In the UK, in cases where SCA has been applied using 3DS to transactions of any amount, only 79% of transactions are completed.

8% are abandoned by the customer, 11% fail due to the customer entering incorrect details, and 2% experience a technical issue that prevents the transaction success.

This means that merchants are losing more than 20% of transactions every time 3DS is applied.

Considering that in the UK 3DS is applied to 10% of transactions, on average, this can seriously impact the revenue.

Mobile 3DS failure rates exceed web-based failures

Mobile commerce is rapidly catching up with its desktop counterpart.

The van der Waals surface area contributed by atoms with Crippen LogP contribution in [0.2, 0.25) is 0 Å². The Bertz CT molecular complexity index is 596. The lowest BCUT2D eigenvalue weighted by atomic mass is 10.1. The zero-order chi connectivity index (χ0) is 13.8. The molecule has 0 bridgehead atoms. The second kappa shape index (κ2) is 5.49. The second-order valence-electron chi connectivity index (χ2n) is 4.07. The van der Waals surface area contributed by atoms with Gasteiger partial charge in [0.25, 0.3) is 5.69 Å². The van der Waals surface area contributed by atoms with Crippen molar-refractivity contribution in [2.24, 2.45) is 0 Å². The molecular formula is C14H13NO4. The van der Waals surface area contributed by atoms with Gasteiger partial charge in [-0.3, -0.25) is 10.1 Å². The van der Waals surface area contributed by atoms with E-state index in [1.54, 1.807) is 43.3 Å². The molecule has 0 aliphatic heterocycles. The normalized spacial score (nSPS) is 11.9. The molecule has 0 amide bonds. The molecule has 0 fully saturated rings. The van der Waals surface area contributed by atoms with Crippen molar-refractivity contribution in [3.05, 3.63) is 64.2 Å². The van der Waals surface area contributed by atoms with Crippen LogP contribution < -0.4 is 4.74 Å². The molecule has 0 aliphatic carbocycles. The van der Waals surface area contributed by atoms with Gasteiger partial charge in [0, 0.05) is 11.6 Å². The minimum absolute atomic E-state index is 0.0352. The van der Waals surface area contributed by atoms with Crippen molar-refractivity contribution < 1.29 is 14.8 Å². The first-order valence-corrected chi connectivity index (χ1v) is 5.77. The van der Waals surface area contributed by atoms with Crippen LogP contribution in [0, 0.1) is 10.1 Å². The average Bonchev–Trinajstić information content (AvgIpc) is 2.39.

15% percent of total retail sales were conducted through a mobile phone in 2021 – but challenges remain.

Consumers don’t like typing on tiny screens and having to enter data multiple times adds unwelcome friction.

Merchants and PSPs are working hard to overcome this by storing key information such as logins, delivery addresses, and payment data to autofill forms, wherever possible.

However, these efforts can become challenging and frustrating when it comes to the application of 3DS, and that’s reflected in the findings: while 81% of transactions subjected to 3DS via the web were successful, that figure drops to 72% on mobiles.

This disparity existed across all regions to different extents, with almost a 13% drop in 3DS success between web and mobile in Germany.

Clearly, merchants and 3DS providers must collaborate to optimise the customer experience on mobiles, so merchants can successfully make the transition from ecommerce to m-commerce and avoid leaving revenue on the table.